This lead me to the Wikipedia article on body modification (careful--it's pretty graphic and NSFW at the bottom of the page).  But the article did highlight several bone modifications that are fairly widespread: footbinding, cranial deformation, neck elongation, and waist modification.  
While waist modification (usually by the use of corsets) has been fairly common, it's been limited to the European migration (that is, any culture heavily influenced by Western fashion).  Corsets and similar methods would change the shape of ribs and the waist overall. 
Neck elongation is dramatic, but it's a fairly limited practice--primarily just to the Kayan people (a Tibeto-Burman ethnic minority of Myanmar, aka Burma). 

Footbinding is also amazing (and tragic), but again, it's a practice that's fairly limited to China.  
However, changing the shape of the skull seems to have been practiced widely around the world.  Certainly in Europe, Asia, North and South America, and the Pacific Islands.  
The earliest written record of cranial deformation was by Hippocrates, who wrote about the Macrocephali (big-heads), who were named for their practice of cranial modification.  
Until the early 1900s, a form of artificial cranial deformation was still taking place in Western France, in Deux-Sevres
Earlier, in the Americas, the Maya, Inca, the Chinookan tribes of the Northwest and the Choctaw of the Southeast.  While there are many ways to modify the skull, most methods, like that of the Choctaw, the Chehalis, and Nooksack Indians, were based on strapping the infant's head to a cradleboard to create a flattened head in front and in back.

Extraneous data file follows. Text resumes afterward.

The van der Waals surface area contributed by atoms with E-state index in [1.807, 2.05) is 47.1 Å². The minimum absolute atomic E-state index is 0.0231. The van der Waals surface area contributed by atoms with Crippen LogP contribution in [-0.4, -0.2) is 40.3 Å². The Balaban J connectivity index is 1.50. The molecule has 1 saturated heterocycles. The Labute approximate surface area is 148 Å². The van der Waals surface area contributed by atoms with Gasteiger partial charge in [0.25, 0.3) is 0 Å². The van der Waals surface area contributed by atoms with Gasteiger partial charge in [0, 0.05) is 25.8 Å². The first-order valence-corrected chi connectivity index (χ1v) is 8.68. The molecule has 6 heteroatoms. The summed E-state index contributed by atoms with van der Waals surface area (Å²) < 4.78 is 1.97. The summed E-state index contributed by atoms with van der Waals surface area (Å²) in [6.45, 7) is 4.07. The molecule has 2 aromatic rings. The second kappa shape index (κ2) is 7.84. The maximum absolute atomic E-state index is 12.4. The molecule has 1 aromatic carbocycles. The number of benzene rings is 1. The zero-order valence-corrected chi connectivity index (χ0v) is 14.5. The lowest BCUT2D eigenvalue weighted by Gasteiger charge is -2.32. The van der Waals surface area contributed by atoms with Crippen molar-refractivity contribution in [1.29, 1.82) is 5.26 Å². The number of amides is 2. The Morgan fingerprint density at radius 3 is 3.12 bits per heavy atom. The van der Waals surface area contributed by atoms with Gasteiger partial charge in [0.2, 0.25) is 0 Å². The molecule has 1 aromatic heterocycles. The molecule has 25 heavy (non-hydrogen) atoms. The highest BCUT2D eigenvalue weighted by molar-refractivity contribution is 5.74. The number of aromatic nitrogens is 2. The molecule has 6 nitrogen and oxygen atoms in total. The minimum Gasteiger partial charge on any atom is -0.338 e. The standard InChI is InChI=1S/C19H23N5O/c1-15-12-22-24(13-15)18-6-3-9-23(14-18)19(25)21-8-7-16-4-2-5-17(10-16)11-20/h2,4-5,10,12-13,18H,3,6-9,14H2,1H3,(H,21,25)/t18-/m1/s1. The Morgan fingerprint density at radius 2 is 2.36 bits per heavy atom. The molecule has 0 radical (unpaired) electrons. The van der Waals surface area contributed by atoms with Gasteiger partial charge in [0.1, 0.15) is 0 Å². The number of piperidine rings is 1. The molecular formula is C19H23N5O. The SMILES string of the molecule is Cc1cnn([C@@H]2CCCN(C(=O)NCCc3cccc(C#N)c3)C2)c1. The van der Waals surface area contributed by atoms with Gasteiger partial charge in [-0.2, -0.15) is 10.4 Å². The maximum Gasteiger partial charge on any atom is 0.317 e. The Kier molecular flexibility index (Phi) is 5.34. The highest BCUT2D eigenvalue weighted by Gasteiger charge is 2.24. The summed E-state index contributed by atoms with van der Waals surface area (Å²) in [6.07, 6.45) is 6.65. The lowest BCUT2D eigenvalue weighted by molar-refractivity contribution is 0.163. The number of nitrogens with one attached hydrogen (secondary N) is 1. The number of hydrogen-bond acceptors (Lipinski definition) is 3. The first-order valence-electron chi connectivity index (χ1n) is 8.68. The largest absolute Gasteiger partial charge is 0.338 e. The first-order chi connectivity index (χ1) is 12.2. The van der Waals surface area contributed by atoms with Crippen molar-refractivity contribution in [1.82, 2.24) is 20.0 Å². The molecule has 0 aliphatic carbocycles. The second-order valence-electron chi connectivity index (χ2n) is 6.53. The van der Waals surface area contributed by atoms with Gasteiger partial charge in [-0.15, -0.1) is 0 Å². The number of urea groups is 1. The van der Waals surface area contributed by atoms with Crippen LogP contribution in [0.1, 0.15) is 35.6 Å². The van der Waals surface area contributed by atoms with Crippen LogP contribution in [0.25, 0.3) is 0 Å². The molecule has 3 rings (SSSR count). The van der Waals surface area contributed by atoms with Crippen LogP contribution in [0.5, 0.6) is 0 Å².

P/C Wikimedia Adult Choctaw with flattened head shape.
(from Montreal Museum of Art; 1848)
This skull shape transformation was done by basically binding a child's head in with something that would change its shape as the child grew.
Diagram of Mayan methods for skull shape-changing.
P/C Wikimedia
(original from Museo Regional de Antropología in Mérida, Mexico)

So while body modification practices of many kinds are widespread, the skull seems to be the bone (or, to be precise, several bones that interlock) that's most commonly modified--it certainly was a common practice among many different cultures.  

Search Lessons

1. Remember the AROUND operator.  In my search for the "tailor's notch," I had to search for web pages that had the word "tailor" (as a synonym for "habitual sewer") that was near the word "tooth."  This is the kind of search that AROUND is good for--finding co-locations of terms that describe a concept, but aren't necessarily next to each other.  (Also really useful for finding names of people who appear in the same article e.g., [ "Marie Curie" AROUND(5) "Albert Einstein" ], which nicely locates the letter Einstein wrote to Marie Curie telling her to ignore the haters who were harassing her at the time.)  
2.  Consider using your own synonyms.  While "habitual sewer" nicely describes what a tailor does, Google does quite know enough to use the term "tailor" as a substitute.  This is why we had to use our own synonym, which captures the semantics quite nicely.  

For Teachers 

While I found this topic really very interesting, it's probably NOT a great topic for your K-12 classroom (unless you live in a very open and permissive scholastic environment).  
When researching questions like this, you'll inevitably end up somewhere in body modification territory, and there's a lot of things that aren't really safe for work (NSFW), and, implicitly, NSFS either.  
This reminds me that my general maxim for handing out research tasks is that you (the teacher) should really try to solve the problem BEFORE handing it out to your students.  
OR (and I prefer this approach), teach your students how to handle questionable / salacious / gory materials.  They're going to find them anyway--I feel that it's probably a better idea to give them some skills for dealing with the reality of content on the web than to just avoid the topic altogether.  Give them a heads-up and let them know what to do once they find it!  

And, as always.... Search on!